Political Porn With Hamish

by / July 30, 2012

All Hail Kim Dotcom

In December last year, the name “Kim Dotcom” would have meant little to the majority of New Zealanders. A raid on the former Chrisco mansion in late January by Police acting on the direction of US authorities changed all that. Since then, Dotcom has become a (or, for some, ‘the’) recurring political issue all year.

The eccentric German immigrant keeps managing to find his way back into the media and causing headaches for the Government.

His arrest provoked criticism of the Investor Plus residency category, leading to the media uncovering that National’s policy aimed at attracting high wealth individuals  has resulted in the majority of the required $10 million investments being held in government bonds. Further, there were accusations of buying citizenship due to Dotcom’s conviction of insider trading; the Overseas Investment Office would not allow Dotcom to purchase the Cottesville property he instead leases due to him failing a character test.

His allegations against John Banks became a bigger issue than the Nick Smith-Bronwyn Pullar-Michele Boag ACC “scandal”, and had the potential to throw the Government into disarray. At the time of this publication going to print though, news has come through of the police decision not to press charges.

His name has also come up in relation to the Trans-Pacific Partnership, copyright, internet access and media in general. He joined a Queen Street funeral procession for TVNZ7, went to the final filming of Russell Brown’s Media7 (soon to be Media3). He’s positioned himself as the good guy being persecuted by the colluding might of Hollywood, FBI and Department of Justice.

He’s a likeable guy and knows how to win public support. An internet mogul who knows how to use his tools to the best of their ability. A lively twitter account has further boosted his popularity with the now infamous #swimatkims, which came on the back of his widely viewed and reported tongue-in-check music videos .

With such popularity and willingness to become involved in political issues, I often wonder if Dotcom would be interested in getting into politics. As a foreign citizen he’s obviously not eligible to stand for Parliament—that requires the acquisition of New Zealand citizenship and relinquishing of foreign citizenship—but he could still become involved, perhaps as a high profile supporter of a new party.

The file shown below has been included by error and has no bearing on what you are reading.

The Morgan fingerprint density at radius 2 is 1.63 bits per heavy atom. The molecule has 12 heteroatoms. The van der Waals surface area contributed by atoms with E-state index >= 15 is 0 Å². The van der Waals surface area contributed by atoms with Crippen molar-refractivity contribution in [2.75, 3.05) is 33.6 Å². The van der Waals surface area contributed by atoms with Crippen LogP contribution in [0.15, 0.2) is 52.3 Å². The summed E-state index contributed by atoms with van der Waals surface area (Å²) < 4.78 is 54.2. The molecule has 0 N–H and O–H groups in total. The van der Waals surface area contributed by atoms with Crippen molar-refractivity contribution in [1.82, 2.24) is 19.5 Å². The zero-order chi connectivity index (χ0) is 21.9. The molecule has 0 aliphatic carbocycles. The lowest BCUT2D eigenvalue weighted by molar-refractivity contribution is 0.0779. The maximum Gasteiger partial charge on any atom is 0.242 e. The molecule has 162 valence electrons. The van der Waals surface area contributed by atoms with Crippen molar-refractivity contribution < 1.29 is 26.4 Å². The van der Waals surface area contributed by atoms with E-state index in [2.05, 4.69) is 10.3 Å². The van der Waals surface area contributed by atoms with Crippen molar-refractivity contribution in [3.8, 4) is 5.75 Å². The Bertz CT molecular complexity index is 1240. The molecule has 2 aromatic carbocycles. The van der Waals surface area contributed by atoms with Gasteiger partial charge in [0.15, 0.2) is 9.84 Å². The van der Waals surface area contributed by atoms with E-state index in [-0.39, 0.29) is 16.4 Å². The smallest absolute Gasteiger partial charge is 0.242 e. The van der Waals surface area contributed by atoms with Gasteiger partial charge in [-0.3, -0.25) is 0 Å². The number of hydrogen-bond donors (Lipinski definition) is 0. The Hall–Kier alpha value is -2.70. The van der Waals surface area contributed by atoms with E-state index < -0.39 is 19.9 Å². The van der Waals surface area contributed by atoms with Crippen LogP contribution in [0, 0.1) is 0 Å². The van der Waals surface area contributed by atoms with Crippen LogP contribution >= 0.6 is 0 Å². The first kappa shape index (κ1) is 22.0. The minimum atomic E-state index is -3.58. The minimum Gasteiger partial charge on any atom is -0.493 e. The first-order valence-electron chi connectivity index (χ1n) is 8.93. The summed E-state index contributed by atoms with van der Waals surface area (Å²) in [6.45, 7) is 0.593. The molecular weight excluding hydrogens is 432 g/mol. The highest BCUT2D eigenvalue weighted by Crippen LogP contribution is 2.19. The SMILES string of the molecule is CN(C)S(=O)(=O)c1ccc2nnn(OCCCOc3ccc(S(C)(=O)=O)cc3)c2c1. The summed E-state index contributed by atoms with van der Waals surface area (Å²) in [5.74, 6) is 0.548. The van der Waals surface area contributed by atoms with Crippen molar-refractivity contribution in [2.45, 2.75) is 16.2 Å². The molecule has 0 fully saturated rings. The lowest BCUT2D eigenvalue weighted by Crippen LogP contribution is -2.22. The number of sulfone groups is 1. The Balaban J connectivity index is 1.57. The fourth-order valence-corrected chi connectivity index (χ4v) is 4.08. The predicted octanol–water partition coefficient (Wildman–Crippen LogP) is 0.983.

I was fortunate enough to attend the recent Nethui conference, where 600 attendees discussed a range of issues relating to the internet. Dotcom’s name was a common feature of many conversations and an appearance by him seemed to top the wishlist of many attendees. (bit.ly/LOPO8F)

Raised at Nethui was a disadvantage New Zealand faces in trade, the “tyranny of distance”. Optimistic discussion resulted, with the view that the internet provides an excellent opportunity to overcome the tyranny. Yet, we seem to have very few MPs out their championing liberalised laws and greater investment to promote economic development through the net.

Dotcom could become the man behind those causes. We’re a country whose restrictive copyright laws prevent the political parody Australians can enjoy and that I longed for in the first edition of this column; (bit.ly/OHWJwg) a nation where you can lose your access to the internet for illegally downloading material which is commercially available overseas but not here.

Dotcom understands the issues and understands e-commerce. E-commerce has seen the “middle man” cut out from a range of industries, meaning consumers can buy directly from the supplier as seen in buying a ticket directly from an airline online today, instead of a travel agent. The film, television and music industries, however, have managed to protect themselves, for the time being. Dotcom wants to bring these industries in line with others, by dealing directly with artists and creators. His “Megabox” (bit.ly/OFlRso) attempts to cut out the middle man by linking directly with artists and generating revenue via advertising.

“Megabox and Megakey are potentially life-threatening to the current middleman business model dominating artists and content. I would like to hand the power to the artists and creators” he says.

Whatever his wider politics, his views around the internet in a more formal political context would be a welcome change to some we’ve seen promoted previously. (bit.ly/LPVoCW and bit.ly/LPVqLe)

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